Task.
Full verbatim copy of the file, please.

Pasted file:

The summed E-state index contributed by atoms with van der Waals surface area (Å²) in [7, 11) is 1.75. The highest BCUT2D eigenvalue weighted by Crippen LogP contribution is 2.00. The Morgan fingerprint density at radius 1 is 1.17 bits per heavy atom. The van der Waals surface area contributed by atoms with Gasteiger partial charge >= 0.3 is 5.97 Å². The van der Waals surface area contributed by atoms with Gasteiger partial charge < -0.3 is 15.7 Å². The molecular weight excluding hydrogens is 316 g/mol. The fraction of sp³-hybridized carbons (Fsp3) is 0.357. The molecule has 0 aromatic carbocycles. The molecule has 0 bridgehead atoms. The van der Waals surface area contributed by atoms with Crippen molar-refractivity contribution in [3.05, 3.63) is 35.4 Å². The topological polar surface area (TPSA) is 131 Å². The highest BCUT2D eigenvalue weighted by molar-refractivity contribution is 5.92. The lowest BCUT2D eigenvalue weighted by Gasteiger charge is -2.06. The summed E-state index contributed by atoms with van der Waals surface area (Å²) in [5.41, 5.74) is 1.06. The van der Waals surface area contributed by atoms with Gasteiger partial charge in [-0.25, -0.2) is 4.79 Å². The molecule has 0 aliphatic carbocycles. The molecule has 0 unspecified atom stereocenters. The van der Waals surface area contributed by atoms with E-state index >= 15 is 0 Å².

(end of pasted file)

The summed E-state index contributed by atoms with van der Waals surface area (Å²) in [7, 11) is 1.75. The highest BCUT2D eigenvalue weighted by Crippen LogP contribution is 2.00. The Morgan fingerprint density at radius 1 is 1.17 bits per heavy atom. The van der Waals surface area contributed by atoms with Gasteiger partial charge >= 0.3 is 5.97 Å². The van der Waals surface area contributed by atoms with Gasteiger partial charge < -0.3 is 15.7 Å². The molecular weight excluding hydrogens is 316 g/mol. The fraction of sp³-hybridized carbons (Fsp3) is 0.357. The molecule has 0 aromatic carbocycles. The molecule has 0 bridgehead atoms. The van der Waals surface area contributed by atoms with Crippen molar-refractivity contribution in [3.05, 3.63) is 35.4 Å². The topological polar surface area (TPSA) is 131 Å². The highest BCUT2D eigenvalue weighted by molar-refractivity contribution is 5.92. The lowest BCUT2D eigenvalue weighted by Gasteiger charge is -2.06. The summed E-state index contributed by atoms with van der Waals surface area (Å²) in [5.41, 5.74) is 1.06. The van der Waals surface area contributed by atoms with Gasteiger partial charge in [-0.25, -0.2) is 4.79 Å². The molecule has 0 aliphatic carbocycles. The molecule has 0 unspecified atom stereocenters. The van der Waals surface area contributed by atoms with E-state index >= 15 is 0 Å².